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Performance Review Time


For many of us, it is that time of the year when we get to reflect on our accomplishments, strengths, weaknesses, core values, beliefs, attributes, goals, objectives, development areas, hopes, dreams and do it all in bite size chunks made the size of a Tweet. It’s performance review time.

I just completed mine and while I joke about it, I understand the importance of a system that allows for a systematic evaluation of one’s progress at work and establishment toward goals in the New Year. It’s interesting for me – navigating two worlds. From a corporate perspective, while you may be lucky enough to get feedback on a regular basis, that annual review really still does hold the weight of a critique in the New York Times  – “what did they really think of my performance? This could really impact how many more times I get a go.”…that sort of a thing.

As a comic or other performer, (and in my case, I do use the term loosely), you get a review every single time you showcase your efforts – whether you like it or not. It got me wondering about how this could work in a more traditional work environment. How could an accountant, lawyer, project manager, marketer, sales person, etc. get a real-time evaluation every time he or she performed a task? Would this even be valuable? (It’s a given it would be incredibly annoying.)

As a comic, a lot of times, this is how you actually work things out. It’s the real time feedback of the audience that gives you a feel for what to work on, what to keep, what to trash and what to try out next time. What if every time i made a presentation at work, the attendees in the conference room either clapped, looked at their iPhones (which they do ALL the time) or threw a tomato at me? I’d get the picture pretty quick.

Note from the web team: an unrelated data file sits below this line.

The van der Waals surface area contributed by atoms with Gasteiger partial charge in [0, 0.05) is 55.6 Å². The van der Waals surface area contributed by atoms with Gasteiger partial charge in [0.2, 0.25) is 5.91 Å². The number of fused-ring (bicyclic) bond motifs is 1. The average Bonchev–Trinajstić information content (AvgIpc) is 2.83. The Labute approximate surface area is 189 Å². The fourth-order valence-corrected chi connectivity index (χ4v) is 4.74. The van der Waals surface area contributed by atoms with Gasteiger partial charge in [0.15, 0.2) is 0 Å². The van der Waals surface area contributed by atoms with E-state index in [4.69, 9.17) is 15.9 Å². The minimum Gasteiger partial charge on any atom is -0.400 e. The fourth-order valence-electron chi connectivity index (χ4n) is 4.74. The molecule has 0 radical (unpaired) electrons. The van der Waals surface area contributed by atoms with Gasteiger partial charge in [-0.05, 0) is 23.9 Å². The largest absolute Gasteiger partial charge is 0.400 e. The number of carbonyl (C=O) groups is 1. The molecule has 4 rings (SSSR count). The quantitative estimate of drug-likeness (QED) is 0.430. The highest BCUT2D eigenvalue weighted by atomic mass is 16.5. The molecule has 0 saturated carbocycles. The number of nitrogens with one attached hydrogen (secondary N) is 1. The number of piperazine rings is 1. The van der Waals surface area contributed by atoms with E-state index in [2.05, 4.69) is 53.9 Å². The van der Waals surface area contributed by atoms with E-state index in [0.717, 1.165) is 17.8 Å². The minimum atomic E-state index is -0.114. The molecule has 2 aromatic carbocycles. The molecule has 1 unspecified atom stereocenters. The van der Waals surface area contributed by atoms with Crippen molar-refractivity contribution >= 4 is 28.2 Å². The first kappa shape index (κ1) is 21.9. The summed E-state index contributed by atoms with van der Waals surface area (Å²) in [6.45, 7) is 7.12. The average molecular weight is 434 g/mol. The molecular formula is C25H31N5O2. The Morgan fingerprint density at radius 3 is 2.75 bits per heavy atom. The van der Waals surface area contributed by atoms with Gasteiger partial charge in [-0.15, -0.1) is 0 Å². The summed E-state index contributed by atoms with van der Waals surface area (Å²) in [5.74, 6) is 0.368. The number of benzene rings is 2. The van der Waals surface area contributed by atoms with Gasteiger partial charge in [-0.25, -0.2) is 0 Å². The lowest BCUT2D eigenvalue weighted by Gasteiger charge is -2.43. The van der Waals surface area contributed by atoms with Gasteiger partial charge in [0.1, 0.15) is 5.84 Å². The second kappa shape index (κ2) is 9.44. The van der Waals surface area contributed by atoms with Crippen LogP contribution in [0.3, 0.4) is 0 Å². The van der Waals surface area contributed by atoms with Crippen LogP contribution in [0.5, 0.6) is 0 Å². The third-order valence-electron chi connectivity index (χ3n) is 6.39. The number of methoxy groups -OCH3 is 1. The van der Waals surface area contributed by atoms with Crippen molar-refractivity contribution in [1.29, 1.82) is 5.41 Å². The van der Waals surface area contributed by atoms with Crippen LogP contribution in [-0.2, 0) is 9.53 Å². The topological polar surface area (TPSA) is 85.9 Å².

Neither case is ideal. Like anything else in life, the quality of what you get is largely due to the people you choose to receive from and the openness – the true openness – with which you are willing to receive feedback.

I am fine with the former – I have a fantastic network of people at work and in comedy that I trust to tell me the truth, whether I like to hear it or not. The latter is more difficult. The truth is, as much as I want the real deal – and I do – it is not easy to hear the things that you have to improve on, particularly when they seem so inherently a part of your personality. After all, if you want to be authentic, you don’t want to change who you are. But, sometimes, you have to tone it down (or up) to help you achieve what you set out to achieve.

So during this performance review time of year, I remember that I have had good and I have had bad. I have had good comedy shows and I have had bad comedy shows. And truthfully, in the long run – none of it really matters. What matters is whether each year, each month, each show was different than the last and there was some sort of progress. Two steps ahead and one back is still a net positive.

Until next time,


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